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I finally found my self-worth, Kenyan of South African decent says

By PAUL KARIUKI | Updated Wed, March 15th 2017 at 00:00 GMT +3
Peter KinyuaIm

I was born 30 years ago in Nyeri County as the third and last born child of my mother and a Zulu man.

When I was two months old, my mother passed on and a Meru man took care of me, and my siblings, until I was four years old. He then took me to my grandmother’s house where life became unbearable.

I was disowned by everyone in that homestead and it was only much later that I found out the reason for my rejection was because I was a “half-caste”.

Further, the South African man who put my mother in the family way had not paid dowry as traditions demanded. As such, I was an outcast and an unwelcome burden to the family.

Each waking day was pure hell. By the time I was six years old, the mistreatment, especially from my uncles, was too much for me to handle and I decided to leave and look for my father who I was told was in a place called Free Area in Nakuru.

It took me three days to get to Nakuru from Nyeri, walking, hitch hiking and begging food along the way.

However, when I got there, no one could tell me anything about my father. Having exhausted my search, I resolved I was not going back to Nyeri. At the time, Free Area had a big open air market that was a beehive of activities.

I would forage for food from dustbins and sleep in them at night. After a year or so there, I decided to walk to Nakuru town and join other street children.

I was, however, in for a rude shock when I realised there was some sort of a ‘government’ controlling each grouping of street families that had made particular areas their turf.

The older boys in the hierarchy of the group I tried to join did not like me and they sent me packing. I found myself back in the dustbins of Free Area where a small colony of street children was forming.

Having been hardened by use of glue which I was introduced to, I returned to Nakuru and this time managed to join a group of street children who had made their turf close to the railway station. I was watched closely for a time before I was accepted as part of the family and introduced to life in the street.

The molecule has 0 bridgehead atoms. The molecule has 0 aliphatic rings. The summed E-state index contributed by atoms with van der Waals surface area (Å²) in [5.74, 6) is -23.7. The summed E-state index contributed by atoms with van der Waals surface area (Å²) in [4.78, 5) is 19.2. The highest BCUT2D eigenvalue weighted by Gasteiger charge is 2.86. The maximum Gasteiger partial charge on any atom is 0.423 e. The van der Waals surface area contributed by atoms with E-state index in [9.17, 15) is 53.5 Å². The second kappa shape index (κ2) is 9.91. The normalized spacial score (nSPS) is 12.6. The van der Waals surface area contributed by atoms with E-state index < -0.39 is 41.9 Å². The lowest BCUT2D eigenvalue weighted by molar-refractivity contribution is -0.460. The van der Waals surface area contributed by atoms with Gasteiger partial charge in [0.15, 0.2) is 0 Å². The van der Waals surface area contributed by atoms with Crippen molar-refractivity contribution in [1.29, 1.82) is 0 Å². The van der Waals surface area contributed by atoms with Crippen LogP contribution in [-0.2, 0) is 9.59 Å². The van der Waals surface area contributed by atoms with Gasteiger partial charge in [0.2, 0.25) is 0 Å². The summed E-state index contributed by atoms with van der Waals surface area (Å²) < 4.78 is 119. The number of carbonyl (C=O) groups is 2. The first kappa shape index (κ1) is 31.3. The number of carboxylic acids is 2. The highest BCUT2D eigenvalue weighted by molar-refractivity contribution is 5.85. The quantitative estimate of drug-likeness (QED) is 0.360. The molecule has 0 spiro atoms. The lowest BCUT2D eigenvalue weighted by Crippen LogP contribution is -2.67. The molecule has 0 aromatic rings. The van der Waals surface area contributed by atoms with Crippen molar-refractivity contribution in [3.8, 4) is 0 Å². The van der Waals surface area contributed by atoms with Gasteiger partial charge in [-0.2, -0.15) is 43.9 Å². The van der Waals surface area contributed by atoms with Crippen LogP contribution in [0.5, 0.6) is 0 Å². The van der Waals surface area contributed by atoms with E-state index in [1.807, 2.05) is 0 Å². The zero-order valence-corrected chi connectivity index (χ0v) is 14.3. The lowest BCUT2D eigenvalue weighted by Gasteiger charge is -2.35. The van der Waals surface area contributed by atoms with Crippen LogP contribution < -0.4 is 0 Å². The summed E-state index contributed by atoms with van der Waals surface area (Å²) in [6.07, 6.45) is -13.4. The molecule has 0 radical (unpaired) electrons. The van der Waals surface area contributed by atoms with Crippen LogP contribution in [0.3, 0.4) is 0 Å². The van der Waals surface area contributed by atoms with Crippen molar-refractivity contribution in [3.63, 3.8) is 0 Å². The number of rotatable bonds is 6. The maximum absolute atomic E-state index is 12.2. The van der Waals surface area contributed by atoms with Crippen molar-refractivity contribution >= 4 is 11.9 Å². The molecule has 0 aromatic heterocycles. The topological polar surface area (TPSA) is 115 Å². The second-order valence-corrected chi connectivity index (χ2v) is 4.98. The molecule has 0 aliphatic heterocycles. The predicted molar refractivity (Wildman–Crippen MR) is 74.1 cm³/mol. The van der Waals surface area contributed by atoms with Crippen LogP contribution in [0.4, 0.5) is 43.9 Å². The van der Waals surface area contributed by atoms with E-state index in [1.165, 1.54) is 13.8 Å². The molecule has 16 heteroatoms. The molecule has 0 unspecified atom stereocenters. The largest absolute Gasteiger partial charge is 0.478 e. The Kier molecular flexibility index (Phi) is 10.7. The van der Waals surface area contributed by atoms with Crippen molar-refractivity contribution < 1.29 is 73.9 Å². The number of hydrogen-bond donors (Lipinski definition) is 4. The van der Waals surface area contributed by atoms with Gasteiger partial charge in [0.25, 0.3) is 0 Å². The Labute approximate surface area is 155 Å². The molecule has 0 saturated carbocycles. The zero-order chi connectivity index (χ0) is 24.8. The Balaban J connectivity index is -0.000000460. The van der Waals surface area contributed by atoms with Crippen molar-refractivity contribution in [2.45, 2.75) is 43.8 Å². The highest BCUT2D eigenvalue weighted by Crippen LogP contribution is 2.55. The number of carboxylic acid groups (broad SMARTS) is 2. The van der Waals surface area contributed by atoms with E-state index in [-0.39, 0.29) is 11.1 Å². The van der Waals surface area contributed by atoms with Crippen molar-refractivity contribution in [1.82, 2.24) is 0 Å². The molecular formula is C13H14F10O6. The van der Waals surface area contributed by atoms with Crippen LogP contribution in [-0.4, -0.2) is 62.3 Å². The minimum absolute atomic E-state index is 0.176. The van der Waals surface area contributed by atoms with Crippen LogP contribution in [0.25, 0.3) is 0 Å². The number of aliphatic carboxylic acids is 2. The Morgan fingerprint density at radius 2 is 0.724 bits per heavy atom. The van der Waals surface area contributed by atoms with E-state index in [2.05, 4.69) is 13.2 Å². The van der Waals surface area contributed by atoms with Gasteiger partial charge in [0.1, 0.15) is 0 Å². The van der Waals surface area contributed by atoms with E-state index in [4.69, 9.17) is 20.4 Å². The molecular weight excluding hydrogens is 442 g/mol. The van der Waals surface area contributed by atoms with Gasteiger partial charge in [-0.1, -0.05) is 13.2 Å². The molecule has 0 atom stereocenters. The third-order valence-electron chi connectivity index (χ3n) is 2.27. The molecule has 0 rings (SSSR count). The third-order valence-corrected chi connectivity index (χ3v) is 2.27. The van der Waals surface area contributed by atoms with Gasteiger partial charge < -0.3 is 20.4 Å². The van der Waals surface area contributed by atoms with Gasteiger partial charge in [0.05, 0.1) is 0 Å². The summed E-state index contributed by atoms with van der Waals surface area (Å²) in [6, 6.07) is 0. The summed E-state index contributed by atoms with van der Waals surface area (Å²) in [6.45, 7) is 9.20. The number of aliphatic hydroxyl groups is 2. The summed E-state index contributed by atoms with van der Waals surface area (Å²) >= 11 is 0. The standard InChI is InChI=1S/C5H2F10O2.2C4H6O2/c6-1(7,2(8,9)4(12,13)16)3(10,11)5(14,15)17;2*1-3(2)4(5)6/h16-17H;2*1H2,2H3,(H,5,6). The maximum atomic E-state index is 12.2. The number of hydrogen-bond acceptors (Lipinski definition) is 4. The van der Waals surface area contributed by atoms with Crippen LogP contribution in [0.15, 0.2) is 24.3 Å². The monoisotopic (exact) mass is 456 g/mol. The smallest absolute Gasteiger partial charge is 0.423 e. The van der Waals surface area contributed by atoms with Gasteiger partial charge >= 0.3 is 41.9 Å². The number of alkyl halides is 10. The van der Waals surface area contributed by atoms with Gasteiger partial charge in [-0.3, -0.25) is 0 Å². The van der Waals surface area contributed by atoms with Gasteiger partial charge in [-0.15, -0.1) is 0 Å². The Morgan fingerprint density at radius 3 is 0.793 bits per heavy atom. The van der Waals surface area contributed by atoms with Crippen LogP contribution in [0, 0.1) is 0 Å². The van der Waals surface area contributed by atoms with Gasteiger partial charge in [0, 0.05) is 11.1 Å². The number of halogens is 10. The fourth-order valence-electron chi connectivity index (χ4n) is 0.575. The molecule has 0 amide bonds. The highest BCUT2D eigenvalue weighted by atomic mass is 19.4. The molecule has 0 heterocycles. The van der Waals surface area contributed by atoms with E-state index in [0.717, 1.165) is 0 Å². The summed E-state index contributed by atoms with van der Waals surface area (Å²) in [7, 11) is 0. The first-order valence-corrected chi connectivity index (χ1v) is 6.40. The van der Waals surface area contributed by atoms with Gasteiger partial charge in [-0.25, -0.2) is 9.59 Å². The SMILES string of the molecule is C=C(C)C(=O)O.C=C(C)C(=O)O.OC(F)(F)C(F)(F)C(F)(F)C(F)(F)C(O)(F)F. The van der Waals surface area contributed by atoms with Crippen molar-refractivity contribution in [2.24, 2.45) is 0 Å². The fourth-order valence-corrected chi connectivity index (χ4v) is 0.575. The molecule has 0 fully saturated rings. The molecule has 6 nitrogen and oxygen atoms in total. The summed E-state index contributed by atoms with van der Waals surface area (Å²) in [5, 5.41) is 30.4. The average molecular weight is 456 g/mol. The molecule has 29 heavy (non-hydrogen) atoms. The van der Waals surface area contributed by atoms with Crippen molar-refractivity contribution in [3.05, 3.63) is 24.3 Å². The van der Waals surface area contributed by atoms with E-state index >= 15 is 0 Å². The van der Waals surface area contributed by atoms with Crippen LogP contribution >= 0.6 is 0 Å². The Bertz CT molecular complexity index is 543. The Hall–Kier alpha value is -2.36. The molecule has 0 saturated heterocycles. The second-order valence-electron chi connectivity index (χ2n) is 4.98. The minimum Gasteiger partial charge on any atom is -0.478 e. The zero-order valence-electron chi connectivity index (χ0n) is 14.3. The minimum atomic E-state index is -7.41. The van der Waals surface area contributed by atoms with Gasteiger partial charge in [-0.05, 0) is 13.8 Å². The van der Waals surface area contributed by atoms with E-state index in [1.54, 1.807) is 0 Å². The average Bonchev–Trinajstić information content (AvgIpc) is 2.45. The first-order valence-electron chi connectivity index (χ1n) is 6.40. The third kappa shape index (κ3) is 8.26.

To be made ‘smart’, street children are made to undergo four stages of drug and substance use.

The first is glue sniffing, the second cigarette smoking, the third bhang smoking and the last being use of heavy stuff like cocaine and heroine. I was also introduced to sodomy at a relatively young age.

I was in the streets for seven years before my life took a turn for the better. A German missionary happened to be in Nakuru and talked to some of us before placing us with a rehabilitation centre known as International Children Mission. I was then enrolled into their mission run schools beginning with nursery school which I joined when I was 12-years-old.

I later joined their Rehema Primary section but completed education in a record four years. I then moved on to the secondary school section where I sat for my KCSE in 2004 and scored a B+.

While in school, I had learnt how to drive and when a female missionary came to visit the schools, I was assigned to be her driver.

We interacted well and having been touched by my story, she left me with Sh200,000 which I used to set up a recording studio.

Having fallen in love with music while at the school, I saw it as a tool to touch lives. I also formed a dance group known as Remnants comprising of ten former street children. My studio, now in its fourth year of operation, is located at the Free Area.

 

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